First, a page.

A boost in store for fashion retailers?
I seem to recall this trend for linking up with big name designers started half a decade or so ago, when H&M teamed up with Karl Lagerfeld to offer a range at a fraction of the price of his couture creations, which sold out in just two days.
H&M has since followed this success with a series of tie-ins with top designers such as Stella McCartney, Matthew Williamson and Roberto Cavalli, while this November sees the turn of luxury footwear retailer Jimmy Choo.
Elsewhere on the High Street this autumn there are a number of other retailers which are getting in on the designer double act. The list of collaborations reads a bit like a who's who of the fashion industry and includes ranges by Jil Sander for Uniqlo, Giles Deacon for New Look, Pierre Hardy for Gap, Christopher Kane for Topshop and Roksanda Ilincic at Whistles.
But despite the press coverage these have attracted, this is more than just a means of creating fashion column inches. If there one thing the recession has created it's the requirement that retailers increasingly find more ways of innovating to give customers a reason to step through their doors - and then like what they see once they get in there.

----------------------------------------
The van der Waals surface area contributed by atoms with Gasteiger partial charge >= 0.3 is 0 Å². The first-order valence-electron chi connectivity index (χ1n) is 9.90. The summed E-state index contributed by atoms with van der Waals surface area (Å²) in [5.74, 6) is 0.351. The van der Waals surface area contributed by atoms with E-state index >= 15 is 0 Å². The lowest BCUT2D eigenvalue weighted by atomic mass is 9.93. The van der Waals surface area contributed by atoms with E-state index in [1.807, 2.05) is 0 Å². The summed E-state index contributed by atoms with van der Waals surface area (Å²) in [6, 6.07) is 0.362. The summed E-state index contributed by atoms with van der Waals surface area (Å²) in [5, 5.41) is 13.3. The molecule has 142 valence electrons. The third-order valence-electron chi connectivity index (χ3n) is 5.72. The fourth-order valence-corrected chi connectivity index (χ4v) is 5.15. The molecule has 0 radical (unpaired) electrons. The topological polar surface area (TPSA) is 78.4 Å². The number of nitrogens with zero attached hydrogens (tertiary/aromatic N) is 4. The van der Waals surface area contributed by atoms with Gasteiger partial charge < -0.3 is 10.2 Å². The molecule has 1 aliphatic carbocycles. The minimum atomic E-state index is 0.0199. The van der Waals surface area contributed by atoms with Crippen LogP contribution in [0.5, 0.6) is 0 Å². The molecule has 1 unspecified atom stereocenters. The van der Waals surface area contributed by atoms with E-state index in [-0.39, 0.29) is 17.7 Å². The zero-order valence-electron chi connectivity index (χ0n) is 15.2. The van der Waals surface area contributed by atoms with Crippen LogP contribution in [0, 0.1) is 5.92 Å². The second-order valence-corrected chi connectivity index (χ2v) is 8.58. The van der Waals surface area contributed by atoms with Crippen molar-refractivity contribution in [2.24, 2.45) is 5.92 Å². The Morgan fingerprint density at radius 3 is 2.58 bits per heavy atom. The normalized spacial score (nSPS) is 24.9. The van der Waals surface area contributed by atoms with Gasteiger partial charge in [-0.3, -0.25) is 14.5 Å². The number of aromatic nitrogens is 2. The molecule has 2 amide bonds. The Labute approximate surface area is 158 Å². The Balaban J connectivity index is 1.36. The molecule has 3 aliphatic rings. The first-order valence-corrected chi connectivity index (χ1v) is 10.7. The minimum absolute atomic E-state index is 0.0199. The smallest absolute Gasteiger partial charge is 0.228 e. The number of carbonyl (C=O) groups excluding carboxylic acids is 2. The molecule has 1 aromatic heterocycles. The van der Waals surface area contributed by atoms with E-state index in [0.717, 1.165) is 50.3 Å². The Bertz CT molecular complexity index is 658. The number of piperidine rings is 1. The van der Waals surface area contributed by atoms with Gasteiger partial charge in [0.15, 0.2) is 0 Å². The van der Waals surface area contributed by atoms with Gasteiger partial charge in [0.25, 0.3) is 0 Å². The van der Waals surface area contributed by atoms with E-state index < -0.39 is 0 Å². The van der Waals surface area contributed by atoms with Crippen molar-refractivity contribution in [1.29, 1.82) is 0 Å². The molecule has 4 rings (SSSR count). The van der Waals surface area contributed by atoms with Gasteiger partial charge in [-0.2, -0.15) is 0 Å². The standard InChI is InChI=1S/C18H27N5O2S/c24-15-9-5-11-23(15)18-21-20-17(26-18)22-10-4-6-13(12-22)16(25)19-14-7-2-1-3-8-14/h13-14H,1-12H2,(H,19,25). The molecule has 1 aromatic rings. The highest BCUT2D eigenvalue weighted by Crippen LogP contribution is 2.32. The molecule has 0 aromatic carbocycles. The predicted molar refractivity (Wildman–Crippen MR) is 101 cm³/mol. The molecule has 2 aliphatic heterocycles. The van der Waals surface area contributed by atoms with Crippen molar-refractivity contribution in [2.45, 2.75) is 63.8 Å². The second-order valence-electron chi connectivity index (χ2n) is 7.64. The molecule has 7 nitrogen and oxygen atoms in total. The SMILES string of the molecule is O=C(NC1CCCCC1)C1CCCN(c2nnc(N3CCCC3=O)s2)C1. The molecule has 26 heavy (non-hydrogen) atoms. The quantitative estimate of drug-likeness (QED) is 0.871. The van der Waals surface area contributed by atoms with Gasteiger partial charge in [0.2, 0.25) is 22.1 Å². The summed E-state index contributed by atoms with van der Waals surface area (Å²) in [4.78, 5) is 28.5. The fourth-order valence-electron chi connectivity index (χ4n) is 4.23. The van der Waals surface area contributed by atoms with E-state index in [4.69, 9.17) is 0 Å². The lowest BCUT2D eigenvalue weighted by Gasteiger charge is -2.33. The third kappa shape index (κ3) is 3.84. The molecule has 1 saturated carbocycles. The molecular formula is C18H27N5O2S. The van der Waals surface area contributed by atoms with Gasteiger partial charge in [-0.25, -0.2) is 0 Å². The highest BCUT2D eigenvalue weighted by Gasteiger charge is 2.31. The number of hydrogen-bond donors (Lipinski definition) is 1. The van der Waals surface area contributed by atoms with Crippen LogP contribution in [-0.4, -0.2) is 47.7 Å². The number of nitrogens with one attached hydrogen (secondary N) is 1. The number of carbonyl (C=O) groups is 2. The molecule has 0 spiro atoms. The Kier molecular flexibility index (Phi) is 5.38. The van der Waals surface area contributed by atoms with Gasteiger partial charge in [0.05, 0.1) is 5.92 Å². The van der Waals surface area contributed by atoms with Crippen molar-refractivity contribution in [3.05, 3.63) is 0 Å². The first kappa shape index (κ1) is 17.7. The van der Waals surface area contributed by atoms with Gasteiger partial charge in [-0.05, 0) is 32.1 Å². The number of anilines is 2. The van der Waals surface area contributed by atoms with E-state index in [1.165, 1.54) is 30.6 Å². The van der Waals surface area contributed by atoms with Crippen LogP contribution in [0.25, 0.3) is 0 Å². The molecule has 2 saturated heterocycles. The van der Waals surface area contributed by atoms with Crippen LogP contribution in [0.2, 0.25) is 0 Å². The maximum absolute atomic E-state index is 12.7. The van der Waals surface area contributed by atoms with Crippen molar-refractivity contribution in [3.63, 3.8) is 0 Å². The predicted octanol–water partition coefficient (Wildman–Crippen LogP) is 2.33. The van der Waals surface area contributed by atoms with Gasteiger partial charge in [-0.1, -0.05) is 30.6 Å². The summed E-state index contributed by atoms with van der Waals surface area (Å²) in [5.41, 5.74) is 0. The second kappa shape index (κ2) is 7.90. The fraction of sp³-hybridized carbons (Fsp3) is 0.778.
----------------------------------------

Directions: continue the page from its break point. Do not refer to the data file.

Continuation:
These collaborations are a good way of fulfilling one of the golden rules of retailing: giving the customer what they want. And for many fashion conscious consumers, the opportunity to bag a bit of designer chic at more purse-friendly price will be a very appealing prospect right now.
Regardless of the wider economic picture, something that never changes for a retailer - particularly in the fast-moving fashion sector - is the need to ensure that its offer continually ticks all the right boxes.
That means knowing target audiences extremely well and having the right products to back this up, at the right time. It's no coincidence that the style of Coco Chanel - the subject of one of the aforementioned fashion-themed movies - has been evident in the ranges of many retailers recently.
In the midst of these times of tough trading there are still success stories and strong performers to be found, despite consumer confidence and spending being lower than retailers would hope for. And this is surely a sign that they are getting those golden rules right.
Helen Dickinson is Head of Retail at KPMG
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